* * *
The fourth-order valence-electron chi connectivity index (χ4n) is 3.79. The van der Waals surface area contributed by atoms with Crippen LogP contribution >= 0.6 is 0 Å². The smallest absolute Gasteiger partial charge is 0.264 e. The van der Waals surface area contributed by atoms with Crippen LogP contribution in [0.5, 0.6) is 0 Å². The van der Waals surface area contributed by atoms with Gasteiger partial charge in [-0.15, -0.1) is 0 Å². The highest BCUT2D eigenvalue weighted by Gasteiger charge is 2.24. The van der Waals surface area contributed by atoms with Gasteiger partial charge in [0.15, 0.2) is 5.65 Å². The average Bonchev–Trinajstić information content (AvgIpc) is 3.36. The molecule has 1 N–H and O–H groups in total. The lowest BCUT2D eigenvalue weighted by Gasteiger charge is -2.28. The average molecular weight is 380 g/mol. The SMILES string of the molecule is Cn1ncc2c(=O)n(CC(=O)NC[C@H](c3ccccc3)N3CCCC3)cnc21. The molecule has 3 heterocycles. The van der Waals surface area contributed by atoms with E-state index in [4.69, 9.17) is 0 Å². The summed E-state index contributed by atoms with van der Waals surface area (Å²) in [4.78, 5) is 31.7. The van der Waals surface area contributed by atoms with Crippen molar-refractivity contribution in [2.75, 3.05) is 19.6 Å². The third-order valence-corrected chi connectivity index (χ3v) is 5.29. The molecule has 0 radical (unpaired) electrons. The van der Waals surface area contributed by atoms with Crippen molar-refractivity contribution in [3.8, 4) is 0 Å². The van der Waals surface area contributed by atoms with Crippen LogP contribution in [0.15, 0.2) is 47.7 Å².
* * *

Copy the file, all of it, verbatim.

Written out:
The fourth-order valence-electron chi connectivity index (χ4n) is 3.79. The van der Waals surface area contributed by atoms with Crippen LogP contribution >= 0.6 is 0 Å². The smallest absolute Gasteiger partial charge is 0.264 e. The van der Waals surface area contributed by atoms with Crippen LogP contribution in [0.5, 0.6) is 0 Å². The van der Waals surface area contributed by atoms with Gasteiger partial charge in [-0.15, -0.1) is 0 Å². The highest BCUT2D eigenvalue weighted by Gasteiger charge is 2.24. The van der Waals surface area contributed by atoms with Gasteiger partial charge in [0.15, 0.2) is 5.65 Å². The average Bonchev–Trinajstić information content (AvgIpc) is 3.36. The molecule has 1 N–H and O–H groups in total. The lowest BCUT2D eigenvalue weighted by Gasteiger charge is -2.28. The average molecular weight is 380 g/mol. The SMILES string of the molecule is Cn1ncc2c(=O)n(CC(=O)NC[C@H](c3ccccc3)N3CCCC3)cnc21. The molecule has 3 heterocycles. The van der Waals surface area contributed by atoms with E-state index in [4.69, 9.17) is 0 Å². The summed E-state index contributed by atoms with van der Waals surface area (Å²) in [4.78, 5) is 31.7. The van der Waals surface area contributed by atoms with Crippen molar-refractivity contribution in [2.75, 3.05) is 19.6 Å². The third-order valence-corrected chi connectivity index (χ3v) is 5.29. The molecule has 0 radical (unpaired) electrons. The van der Waals surface area contributed by atoms with Crippen molar-refractivity contribution in [3.8, 4) is 0 Å². The van der Waals surface area contributed by atoms with Crippen LogP contribution in [0.15, 0.2) is 47.7 Å².